Jonathan Scott encountered many changes and challenges on his Brookdale journey. While pursuing his degree full-time at 24, Scott also worked full-time as a bartender. He juggled the challenges of academics – classes, papers and exams – with long and often irregular hours at various establishments.
However, Scott’s life would soon experience another major transformation as he learned that he would become a father.
“I knew that it was up to me more than ever to persevere, get my associate’s degree and then my bachelor’s because others would now depend on me,” said Scott, a Freehold, NJ resident. He was eager to move on from the service industry to a career with more opportunities and greater financial prospects.
“I was worried that I was too young, ill prepared and that I would fail.”
Scott earned his associate’s degree and will transfer to the Rutgers Business School in New Brunswick this fall to earn his finance degree. He served on the board of Brookdale Phi Theta Kappa Honor Society and earned second place honors in PTK’s extemporaneous speech competition.
Scott’s son, Chandler, is now 2. Scott said his presence each day motivates him to be the best parent, student and person he can be.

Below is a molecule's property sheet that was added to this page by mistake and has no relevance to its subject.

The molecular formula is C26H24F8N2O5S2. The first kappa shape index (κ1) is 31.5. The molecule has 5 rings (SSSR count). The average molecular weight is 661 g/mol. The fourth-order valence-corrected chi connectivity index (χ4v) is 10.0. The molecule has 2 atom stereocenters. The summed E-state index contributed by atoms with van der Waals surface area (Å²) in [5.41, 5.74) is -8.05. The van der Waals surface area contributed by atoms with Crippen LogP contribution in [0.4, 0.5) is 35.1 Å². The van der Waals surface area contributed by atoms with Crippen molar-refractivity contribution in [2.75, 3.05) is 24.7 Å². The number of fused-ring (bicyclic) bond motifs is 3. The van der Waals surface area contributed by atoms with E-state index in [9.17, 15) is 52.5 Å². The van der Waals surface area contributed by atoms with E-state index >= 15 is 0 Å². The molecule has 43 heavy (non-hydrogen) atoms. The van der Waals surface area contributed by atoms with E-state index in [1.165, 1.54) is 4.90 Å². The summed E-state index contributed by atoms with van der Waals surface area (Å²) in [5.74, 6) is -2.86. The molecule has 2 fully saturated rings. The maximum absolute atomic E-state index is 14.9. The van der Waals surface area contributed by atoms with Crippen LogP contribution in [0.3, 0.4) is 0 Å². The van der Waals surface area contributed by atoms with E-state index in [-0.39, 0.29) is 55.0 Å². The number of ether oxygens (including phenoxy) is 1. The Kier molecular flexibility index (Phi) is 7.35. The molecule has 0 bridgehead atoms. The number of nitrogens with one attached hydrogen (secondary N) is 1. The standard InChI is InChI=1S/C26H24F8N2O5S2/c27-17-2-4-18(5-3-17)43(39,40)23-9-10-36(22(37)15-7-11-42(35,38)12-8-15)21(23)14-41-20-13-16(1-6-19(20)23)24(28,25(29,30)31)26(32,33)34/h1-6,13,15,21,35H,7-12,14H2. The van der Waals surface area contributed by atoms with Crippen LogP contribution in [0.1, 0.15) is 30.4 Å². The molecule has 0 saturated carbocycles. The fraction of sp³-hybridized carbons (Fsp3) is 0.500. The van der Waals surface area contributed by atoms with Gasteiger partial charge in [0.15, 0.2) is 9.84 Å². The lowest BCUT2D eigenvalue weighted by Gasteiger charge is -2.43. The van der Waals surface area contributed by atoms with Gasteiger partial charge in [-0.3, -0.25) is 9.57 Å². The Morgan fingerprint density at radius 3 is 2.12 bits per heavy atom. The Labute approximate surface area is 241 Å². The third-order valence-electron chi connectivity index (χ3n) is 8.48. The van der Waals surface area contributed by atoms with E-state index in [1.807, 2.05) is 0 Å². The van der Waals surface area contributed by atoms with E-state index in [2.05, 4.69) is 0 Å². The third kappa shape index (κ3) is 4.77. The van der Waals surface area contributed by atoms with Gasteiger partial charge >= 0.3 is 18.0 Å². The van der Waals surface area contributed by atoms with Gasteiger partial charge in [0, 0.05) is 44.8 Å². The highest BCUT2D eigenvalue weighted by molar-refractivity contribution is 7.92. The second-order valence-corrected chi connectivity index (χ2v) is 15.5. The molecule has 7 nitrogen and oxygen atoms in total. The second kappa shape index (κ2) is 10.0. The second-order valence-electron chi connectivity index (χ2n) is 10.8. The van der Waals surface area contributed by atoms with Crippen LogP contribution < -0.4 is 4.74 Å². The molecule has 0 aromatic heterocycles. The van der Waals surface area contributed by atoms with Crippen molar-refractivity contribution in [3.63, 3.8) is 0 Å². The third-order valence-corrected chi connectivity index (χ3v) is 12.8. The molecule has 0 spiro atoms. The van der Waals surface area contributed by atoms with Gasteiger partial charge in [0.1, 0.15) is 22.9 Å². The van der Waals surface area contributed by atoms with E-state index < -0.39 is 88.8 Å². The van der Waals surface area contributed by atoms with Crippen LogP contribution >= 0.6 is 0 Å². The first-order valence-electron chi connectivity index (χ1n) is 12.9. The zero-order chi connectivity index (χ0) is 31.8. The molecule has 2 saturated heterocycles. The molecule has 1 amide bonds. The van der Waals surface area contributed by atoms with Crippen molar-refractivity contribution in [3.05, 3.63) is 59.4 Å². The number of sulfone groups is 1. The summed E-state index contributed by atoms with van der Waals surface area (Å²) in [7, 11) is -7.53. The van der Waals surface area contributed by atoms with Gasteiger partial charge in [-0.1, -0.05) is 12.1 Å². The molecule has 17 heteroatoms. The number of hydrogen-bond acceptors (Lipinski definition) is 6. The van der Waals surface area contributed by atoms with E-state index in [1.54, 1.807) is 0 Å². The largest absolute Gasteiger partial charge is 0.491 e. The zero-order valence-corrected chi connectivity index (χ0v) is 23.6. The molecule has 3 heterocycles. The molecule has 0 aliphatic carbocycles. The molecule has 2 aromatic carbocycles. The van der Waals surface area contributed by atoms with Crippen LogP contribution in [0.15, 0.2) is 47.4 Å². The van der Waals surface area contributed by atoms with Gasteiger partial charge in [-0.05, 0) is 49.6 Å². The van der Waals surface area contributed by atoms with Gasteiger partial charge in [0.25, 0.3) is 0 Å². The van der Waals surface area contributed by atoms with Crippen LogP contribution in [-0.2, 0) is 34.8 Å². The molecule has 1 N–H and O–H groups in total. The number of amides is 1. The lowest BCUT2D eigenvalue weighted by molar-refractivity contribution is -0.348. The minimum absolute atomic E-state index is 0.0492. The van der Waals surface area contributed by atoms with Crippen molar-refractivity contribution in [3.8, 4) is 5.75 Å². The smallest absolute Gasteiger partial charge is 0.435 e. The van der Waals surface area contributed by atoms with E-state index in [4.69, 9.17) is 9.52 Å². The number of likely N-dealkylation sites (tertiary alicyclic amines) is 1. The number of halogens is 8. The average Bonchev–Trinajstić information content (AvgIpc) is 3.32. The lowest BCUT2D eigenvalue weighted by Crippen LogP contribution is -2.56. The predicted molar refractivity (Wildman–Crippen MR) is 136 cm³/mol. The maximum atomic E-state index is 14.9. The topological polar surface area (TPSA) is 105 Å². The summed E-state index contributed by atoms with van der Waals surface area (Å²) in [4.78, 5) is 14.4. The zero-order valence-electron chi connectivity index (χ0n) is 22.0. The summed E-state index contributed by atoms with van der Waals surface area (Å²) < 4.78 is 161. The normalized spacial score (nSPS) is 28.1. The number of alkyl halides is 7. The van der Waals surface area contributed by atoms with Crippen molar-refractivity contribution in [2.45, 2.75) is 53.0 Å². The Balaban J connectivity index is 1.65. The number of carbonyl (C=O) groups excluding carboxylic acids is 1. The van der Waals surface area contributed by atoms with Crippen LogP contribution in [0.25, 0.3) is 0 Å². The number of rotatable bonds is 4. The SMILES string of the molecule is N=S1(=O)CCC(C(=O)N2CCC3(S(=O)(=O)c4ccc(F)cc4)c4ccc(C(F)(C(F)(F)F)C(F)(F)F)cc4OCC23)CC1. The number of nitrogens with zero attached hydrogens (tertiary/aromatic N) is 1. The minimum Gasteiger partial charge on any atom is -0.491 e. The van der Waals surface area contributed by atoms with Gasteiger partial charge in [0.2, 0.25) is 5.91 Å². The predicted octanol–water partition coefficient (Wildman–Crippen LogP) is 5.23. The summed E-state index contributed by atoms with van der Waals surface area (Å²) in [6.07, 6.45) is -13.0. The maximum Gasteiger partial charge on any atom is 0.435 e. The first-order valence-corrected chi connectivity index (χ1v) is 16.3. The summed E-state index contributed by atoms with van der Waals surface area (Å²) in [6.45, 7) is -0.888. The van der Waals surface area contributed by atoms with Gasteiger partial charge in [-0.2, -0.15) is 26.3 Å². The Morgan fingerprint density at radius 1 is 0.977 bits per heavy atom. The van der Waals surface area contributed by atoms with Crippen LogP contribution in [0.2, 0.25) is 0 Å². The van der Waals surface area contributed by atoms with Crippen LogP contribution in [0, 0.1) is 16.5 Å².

He recalled sitting in Dr. Eugene DeRobertis’s psychology class soon after learning he would become a father and admitted that his mind was elsewhere that day.
“I was worried that I was too young, ill prepared and that I would fail,” recalled Scott. Dr. DeRobertis mentioned during his lecture about how having a daughter later in life than some peers presented its own set of challenges and issues. Scott said that inadvertent moment gave him strength, realizing that parenthood presents its own set of challenges regardless of the timing.
“Professor Fencik believed in me before I believed in myself, and her support gave me the courage to make the leap.”
Scott also credits his anatomy professor Cheryl Fencik in instilling confidence when he opted to change his major from physical therapy to finance.
“She believed in me before I believed in myself, and her support gave me the courage to make the leap,” Scott remembered.
He also is grateful to President Dr. David Stout for his encouragement and advice. Scott was disappointed that he did not receive a scholarship he applied for and wondered what else he could have done to change the outcome.
“Dr. Stout told me that I was already setting myself up for success and that this one moment is not indicative of the final outcome,” said Scott. “He said there will always be someone who looks at our resume and capabilities for the value we can bring. I was feeling insufficient as a student and his words were very encouraging, reminding me that it’s a marathon and not a sprint.”
Scott plans on earning his degree in finance and mathematics and then a master’s in quantitative finance before starting a career in the corporate sector. His goal is to become an entrepreneur/investor.